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I got great news this week when a check arrived from one of my retailers, Vision Gallery in Chandler, Arizona.
Vision has been carrying my work for a while, and for the past many months they have displayed the largest collection of my 3D-printed sculpture outside of a special show I did this past February. With glass walls on three exposures, the gallery is the perfect place for 3D-printed sculpture, especially light-hungry translucent pieces.
I wasn’t surprised that the sculpture they sold this month was Lemon Drop (shown on next page), a particularly luscious piece printed in translucent yellow PLA filament. Of all the translucents I’ve used thus far, the yellow is by far the most beautiful. It seems to capture and reflect the light.
The blue translucent is downright cold, although still beautiful, while the red tends to glow. The purple is more subtle, as evidenced in Josephine, a sculpture I recently completed that is on display at Vision Gallery. I love the emails I get from the gallery manager, who keeps snapping and sending photos of the sculptures as the light moves across the sky. She’ll write such reports as “Miss Josephine looks particularly sultry today.” That’s music to my ears: it means the art is as alive for her as it is for me.
What has surprised me, though, is who is buying my 3D-printed sculptures ….
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One of the challenges of 3D printing that I think – knock on wood – I’ve finally worked through is adherence to the print tray.
There’s nothing more frustrating than having a 3D print come loose from the tray while a print is underway, and it’s something that’s happened to me far more times than I even like to think about.
The Cerberus 3D Gigante’s large format prints are particularly prone to this problem – I have a few large prints the corners of which have “flipped up” slightly because they cooled faster than the rest of the print. See an example to the right – fortunately in this case, it works with the concept and theme of the sculpture!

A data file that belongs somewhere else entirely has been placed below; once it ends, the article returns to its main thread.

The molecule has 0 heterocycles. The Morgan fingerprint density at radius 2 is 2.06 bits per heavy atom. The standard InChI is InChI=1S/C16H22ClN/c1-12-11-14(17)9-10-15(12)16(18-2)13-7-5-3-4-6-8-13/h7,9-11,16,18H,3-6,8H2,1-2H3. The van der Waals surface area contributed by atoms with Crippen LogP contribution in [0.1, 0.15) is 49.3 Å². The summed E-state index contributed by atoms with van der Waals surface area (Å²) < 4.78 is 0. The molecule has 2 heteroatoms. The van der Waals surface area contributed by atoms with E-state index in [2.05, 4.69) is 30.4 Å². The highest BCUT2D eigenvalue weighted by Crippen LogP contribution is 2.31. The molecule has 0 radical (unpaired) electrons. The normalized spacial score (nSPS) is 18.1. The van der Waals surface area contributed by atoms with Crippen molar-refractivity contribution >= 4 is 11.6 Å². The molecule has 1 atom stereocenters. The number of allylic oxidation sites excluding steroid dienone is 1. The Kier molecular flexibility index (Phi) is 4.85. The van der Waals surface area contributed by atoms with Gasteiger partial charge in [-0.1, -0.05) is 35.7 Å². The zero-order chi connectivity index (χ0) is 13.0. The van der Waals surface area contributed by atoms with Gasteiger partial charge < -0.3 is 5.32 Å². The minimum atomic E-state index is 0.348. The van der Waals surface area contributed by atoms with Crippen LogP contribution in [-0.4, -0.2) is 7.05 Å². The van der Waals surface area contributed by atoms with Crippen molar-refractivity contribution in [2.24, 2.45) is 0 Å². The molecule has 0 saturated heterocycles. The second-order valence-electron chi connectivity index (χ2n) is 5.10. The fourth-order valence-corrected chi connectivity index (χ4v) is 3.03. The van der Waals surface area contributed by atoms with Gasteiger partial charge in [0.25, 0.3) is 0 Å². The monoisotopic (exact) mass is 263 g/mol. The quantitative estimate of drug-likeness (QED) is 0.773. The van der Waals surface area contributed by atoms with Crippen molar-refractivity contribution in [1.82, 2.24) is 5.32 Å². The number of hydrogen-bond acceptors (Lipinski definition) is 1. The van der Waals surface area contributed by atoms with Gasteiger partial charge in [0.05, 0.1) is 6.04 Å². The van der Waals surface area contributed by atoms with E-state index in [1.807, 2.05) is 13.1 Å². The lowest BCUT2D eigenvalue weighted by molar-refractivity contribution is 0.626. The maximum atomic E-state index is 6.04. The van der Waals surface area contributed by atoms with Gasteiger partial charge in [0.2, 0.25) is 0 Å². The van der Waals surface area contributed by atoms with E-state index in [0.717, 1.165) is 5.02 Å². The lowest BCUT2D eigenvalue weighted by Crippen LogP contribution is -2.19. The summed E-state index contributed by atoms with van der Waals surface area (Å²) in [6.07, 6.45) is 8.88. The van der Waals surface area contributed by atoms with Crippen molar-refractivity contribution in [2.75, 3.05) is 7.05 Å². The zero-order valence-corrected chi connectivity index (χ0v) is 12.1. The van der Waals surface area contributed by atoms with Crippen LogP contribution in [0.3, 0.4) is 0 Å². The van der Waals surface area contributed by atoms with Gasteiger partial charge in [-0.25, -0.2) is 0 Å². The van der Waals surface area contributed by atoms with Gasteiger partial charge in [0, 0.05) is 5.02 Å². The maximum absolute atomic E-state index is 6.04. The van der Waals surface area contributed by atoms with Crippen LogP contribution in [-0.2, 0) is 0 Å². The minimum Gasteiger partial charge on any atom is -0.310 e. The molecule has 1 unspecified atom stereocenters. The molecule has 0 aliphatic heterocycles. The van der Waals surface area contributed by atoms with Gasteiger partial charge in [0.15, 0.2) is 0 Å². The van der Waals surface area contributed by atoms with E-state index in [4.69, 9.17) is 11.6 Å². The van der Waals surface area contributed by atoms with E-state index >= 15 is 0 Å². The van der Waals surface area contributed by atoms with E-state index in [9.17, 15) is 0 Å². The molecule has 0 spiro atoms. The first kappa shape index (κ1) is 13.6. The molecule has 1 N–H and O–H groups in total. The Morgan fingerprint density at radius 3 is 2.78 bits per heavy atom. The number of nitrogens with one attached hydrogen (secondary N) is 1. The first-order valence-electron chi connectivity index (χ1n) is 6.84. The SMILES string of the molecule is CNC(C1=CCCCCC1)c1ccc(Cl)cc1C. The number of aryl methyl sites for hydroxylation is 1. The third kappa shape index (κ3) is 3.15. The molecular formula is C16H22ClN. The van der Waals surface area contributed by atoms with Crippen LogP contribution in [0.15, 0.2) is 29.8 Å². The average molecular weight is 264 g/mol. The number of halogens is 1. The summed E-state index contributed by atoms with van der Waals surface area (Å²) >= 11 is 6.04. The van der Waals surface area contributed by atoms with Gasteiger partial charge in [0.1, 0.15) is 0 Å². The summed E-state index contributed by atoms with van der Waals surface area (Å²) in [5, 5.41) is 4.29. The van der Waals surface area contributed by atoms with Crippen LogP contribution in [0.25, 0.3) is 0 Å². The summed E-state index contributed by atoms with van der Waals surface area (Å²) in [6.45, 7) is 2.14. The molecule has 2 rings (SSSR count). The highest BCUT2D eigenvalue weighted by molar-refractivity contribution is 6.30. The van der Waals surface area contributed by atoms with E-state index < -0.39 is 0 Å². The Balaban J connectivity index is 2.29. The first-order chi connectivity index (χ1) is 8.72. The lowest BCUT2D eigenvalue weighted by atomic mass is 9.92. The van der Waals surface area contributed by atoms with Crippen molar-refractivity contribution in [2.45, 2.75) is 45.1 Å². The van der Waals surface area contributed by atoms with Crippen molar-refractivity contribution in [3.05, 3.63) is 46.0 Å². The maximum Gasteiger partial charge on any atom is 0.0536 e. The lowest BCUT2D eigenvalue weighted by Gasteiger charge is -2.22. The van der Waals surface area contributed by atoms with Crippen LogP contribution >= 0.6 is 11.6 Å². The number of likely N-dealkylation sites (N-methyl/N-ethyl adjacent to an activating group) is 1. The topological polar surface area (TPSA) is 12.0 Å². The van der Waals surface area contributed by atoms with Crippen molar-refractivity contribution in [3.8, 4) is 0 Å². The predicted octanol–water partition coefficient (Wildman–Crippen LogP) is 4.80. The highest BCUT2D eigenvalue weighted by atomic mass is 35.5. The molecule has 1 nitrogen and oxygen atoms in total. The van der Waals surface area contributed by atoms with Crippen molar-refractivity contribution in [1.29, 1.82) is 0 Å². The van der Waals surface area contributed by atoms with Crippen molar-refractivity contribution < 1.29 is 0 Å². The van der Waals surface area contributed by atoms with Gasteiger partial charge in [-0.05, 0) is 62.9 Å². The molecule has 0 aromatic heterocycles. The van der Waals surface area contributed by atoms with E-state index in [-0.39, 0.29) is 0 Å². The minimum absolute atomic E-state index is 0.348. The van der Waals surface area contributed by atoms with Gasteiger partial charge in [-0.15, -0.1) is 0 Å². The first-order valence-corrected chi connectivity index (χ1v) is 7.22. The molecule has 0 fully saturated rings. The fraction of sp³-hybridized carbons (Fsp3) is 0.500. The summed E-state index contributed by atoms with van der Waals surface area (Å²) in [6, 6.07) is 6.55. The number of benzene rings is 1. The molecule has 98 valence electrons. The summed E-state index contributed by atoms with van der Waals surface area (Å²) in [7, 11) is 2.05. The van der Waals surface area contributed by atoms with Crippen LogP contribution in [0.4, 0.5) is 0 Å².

Sometimes, though, a lifted corner ruins the print altogether.
Other times, on any of my printers, a 3D print simply comes loose from the print tray – then it’s game over.
But I’ve learned a few things and updated some to improve my quality and finish rate ….
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During my recent art show when I had my Cerberus 3D Gigante 3D printer running, several visitors asked whether I just pushed “go” and walked away while printing.
After I finished laughing, I’d explain that running this printer is like having a 3-year-old. You can never entirely take your eye off of it, and sometimes it requires extra care, other times it needs discipline. (I haven’t spanked yet, but I’ve sure thought about it.)
All of that is to say there is plenty to think about when a print is under way.
A few months ago, my business manager asked me if it would make sense to keep a log of my prints. For instance, she thought maybe I could note when I started the print, when I changed spools, etc. I could even track when I turned on the fan, what speed I was running at for how long, and other such details.